People who smoke high-potency marijuana, especially if they do so daily, are at a three to five times greater risk of experiencing hospitalization for psychosis than people who smoke low-potency marijuana or no marijuana at all, according to research in The Lancet Psychiatry.
The team of Kings College London researchers studied 410 patients with first-episode psychosis and 370 population controls in an area of South London, England between May 1, 2005, and May 31, 2011.
Researcher Sir Robin Murray told The Guardian that the study provided “clear evidence” for a “causal link” between smoking strong cannabis and the risk of mental illness. “The argument initially was that the people who are going to smoke cannabis are a bit odd anyway,” said Murray. “In south London, two-thirds of people have used cannabis and it seems unlikely that two-thirds of people are abnormal.”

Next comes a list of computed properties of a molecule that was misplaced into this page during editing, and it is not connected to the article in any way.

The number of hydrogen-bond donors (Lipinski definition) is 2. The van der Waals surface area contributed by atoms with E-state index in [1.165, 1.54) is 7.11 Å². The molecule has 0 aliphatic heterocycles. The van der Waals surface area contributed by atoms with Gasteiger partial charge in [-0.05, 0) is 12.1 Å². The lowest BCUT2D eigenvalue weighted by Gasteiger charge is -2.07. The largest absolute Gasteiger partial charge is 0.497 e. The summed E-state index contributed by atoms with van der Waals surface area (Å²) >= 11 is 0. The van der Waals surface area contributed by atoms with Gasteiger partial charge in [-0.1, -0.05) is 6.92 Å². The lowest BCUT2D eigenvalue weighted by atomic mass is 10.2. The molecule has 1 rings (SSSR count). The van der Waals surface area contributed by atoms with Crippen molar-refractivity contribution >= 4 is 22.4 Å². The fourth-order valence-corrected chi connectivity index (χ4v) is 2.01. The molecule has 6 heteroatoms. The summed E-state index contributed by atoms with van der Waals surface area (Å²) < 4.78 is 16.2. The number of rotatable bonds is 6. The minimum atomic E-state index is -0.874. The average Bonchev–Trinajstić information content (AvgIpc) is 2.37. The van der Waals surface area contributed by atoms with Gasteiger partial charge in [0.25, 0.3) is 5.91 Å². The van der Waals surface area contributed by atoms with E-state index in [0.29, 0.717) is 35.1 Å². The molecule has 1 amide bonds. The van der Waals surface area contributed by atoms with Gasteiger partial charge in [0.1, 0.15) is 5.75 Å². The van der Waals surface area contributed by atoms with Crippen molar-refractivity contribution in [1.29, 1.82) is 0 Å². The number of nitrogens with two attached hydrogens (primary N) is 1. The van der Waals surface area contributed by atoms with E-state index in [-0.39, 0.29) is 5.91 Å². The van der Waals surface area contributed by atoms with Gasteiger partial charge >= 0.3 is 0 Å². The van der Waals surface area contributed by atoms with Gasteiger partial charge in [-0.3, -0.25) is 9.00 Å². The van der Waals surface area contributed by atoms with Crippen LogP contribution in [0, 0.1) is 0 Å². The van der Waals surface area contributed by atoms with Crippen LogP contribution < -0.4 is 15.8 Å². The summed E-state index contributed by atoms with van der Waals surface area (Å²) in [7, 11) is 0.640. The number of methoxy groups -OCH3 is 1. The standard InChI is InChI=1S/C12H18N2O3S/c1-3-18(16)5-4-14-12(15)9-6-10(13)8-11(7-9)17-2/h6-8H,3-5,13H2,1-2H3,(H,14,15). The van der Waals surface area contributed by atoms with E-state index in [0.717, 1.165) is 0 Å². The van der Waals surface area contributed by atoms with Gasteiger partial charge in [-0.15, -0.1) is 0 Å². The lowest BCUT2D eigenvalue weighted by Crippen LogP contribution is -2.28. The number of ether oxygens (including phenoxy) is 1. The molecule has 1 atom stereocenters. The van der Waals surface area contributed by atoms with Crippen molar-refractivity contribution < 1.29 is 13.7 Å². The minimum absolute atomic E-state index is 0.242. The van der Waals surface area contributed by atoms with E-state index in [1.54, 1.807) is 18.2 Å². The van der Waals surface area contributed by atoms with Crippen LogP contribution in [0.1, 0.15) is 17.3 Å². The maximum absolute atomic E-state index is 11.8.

Smoking skunk cannabis triples risk of serious psychotic episode, says research (The Guardian, February 16, 2015)
Di Forti, Marta, Arianna Marconi, Elena Carra, Sara Fraietta, Antonella Trotta, Matteo Bonomo, Francesca Bianconi, et al. “Proportion of Patients in South London with First-Episode Psychosis Attributable to Use of High Potency Cannabis: A Case-Control Study.” The Lancet Psychiatry. Accessed February 17, 2015. doi:10.1016/S2215-0366(14)00117-5. (Abstract and full text)